Much of the public discourse about pollution is focused on the long-term consequences of greenhouse gases in the atmosphere. There are still some who doubt that such consequences are really in the offing or that our actions are responsible in any case.
But as crucial as this issue may be, we can’t lose sight of a pollution crisis that is already upon us and for which we are unquestionably to blame. According to the latest findings by the Environmental Protection Index, more than half of the world’s population – amounting to over 3.5 billion people – live in nations where the average exposure to air pollutants exceeds the levels found safe by the World Health Organization.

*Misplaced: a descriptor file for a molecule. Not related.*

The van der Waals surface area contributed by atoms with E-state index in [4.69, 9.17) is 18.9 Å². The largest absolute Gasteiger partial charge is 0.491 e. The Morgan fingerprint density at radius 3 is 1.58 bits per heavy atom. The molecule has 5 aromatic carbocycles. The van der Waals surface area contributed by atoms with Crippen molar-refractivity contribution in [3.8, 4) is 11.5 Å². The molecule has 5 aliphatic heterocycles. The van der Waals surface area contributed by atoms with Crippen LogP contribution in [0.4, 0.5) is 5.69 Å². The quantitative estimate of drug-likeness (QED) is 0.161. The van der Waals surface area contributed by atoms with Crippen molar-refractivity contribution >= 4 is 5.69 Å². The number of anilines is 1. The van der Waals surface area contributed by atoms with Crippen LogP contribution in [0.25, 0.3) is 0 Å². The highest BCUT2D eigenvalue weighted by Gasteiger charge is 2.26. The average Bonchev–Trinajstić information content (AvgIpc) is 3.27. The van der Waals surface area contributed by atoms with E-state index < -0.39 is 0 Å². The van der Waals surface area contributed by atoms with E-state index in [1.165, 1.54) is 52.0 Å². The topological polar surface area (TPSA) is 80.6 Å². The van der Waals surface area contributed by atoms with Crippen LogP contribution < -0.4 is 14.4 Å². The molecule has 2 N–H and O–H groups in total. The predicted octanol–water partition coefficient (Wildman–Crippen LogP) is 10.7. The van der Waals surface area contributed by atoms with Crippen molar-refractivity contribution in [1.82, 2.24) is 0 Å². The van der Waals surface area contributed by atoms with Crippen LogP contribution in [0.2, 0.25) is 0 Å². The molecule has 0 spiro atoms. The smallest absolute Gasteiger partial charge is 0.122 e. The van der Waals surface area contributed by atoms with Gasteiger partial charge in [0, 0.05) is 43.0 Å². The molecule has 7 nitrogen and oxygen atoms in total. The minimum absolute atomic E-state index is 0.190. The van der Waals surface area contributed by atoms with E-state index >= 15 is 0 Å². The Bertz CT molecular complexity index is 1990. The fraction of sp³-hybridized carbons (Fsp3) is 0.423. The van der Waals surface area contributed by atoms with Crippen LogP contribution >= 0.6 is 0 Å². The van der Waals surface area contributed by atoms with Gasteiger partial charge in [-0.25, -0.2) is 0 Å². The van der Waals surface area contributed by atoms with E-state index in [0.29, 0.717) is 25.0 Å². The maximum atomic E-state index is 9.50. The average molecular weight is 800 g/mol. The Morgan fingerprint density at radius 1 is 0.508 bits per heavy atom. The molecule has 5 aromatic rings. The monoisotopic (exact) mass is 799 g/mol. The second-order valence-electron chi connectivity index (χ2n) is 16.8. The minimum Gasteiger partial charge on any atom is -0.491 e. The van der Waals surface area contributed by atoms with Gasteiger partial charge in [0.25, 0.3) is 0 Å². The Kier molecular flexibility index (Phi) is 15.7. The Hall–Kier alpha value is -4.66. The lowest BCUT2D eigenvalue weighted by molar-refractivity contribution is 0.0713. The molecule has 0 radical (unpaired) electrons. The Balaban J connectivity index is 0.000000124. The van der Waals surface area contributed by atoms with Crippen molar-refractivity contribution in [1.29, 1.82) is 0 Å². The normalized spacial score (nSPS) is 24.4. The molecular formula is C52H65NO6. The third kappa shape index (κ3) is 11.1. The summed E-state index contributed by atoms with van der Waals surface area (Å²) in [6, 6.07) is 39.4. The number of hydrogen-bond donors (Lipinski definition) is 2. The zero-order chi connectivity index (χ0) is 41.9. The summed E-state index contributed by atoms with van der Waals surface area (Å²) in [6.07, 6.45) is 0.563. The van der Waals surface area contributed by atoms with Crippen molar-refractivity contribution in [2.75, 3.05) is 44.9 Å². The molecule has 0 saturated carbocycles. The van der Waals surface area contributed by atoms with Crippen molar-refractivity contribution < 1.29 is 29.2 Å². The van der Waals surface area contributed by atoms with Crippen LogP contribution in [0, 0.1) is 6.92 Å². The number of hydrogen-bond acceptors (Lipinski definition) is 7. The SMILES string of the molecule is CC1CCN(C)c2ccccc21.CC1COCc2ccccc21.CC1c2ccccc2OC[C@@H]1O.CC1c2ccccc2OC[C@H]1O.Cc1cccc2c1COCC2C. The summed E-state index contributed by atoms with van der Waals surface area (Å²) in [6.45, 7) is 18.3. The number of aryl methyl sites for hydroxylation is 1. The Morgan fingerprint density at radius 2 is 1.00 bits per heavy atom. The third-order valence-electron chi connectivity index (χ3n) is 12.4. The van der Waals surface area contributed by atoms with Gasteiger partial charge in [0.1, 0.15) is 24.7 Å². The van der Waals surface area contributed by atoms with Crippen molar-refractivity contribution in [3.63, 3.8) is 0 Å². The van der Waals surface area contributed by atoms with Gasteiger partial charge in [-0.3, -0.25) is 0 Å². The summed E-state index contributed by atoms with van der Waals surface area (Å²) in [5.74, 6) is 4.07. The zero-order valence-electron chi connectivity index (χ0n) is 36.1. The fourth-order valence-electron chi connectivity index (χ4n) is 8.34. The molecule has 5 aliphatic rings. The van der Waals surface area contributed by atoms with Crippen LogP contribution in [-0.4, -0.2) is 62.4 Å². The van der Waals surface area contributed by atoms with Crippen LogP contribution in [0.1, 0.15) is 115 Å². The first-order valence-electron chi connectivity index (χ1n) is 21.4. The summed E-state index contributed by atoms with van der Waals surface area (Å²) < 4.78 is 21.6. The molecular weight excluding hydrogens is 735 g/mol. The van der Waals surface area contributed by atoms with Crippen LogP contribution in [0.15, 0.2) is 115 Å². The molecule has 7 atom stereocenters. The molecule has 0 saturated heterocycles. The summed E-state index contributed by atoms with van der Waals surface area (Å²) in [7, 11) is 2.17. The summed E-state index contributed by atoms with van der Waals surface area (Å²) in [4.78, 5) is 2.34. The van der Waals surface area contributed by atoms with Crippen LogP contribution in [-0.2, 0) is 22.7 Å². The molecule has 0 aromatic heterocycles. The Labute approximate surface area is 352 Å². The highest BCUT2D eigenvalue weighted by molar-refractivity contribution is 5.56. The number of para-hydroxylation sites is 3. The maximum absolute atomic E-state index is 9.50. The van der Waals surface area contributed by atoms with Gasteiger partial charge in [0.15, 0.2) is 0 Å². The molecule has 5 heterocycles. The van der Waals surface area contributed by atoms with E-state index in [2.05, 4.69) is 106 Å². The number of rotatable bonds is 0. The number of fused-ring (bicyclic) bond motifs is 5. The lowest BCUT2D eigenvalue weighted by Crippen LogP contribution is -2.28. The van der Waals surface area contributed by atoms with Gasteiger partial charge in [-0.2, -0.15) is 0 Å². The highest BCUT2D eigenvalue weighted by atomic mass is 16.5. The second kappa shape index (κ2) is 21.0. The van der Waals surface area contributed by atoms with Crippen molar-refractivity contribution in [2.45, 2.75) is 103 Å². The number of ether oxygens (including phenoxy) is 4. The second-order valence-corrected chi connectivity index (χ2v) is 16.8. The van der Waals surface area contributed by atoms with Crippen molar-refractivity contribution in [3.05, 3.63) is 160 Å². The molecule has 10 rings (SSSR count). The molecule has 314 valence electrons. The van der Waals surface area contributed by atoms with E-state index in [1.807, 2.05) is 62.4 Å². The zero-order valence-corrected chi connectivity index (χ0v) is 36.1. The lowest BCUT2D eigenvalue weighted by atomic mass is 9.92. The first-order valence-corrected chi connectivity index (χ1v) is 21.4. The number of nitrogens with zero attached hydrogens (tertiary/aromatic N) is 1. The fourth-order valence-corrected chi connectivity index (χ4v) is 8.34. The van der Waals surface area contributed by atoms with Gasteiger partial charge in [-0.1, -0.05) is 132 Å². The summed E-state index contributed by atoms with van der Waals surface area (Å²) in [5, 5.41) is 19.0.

Air pollution has worsened so much over time that it is now an attributed cause for 10 percent of all deaths, according to a study at Yale.
Air pollution is the greatest threat in heavily populated countries like China and India whose industries are rapidly expanding. For example, in India and nearby Nepal, 75% of the population is regularly exposed to deadly smog. At the end of last year, Beijing was swallowed by a thick, dangerous smog, totally obscuring famous landmarks like Tiananmen Square and Beijing National Stadium.
Climate change is not the only global calamity being driven by our combustion of fossil fuels. Unlike the effects of global warming, smog is much more localized in its impact. We’ve done a relatively good job of reducing air pollution here in the U.S., even in places like Los Angeles. But we can hardly ignore a threat to half the world’ population. The need to clean up our act is more urgent than ever.
Photo, posted April 11, 2011, courtesy of TravelJunction via Flickr.
‘Dangerous Air’ from Earth Wise is a production of WAMC Northeast Public Radio.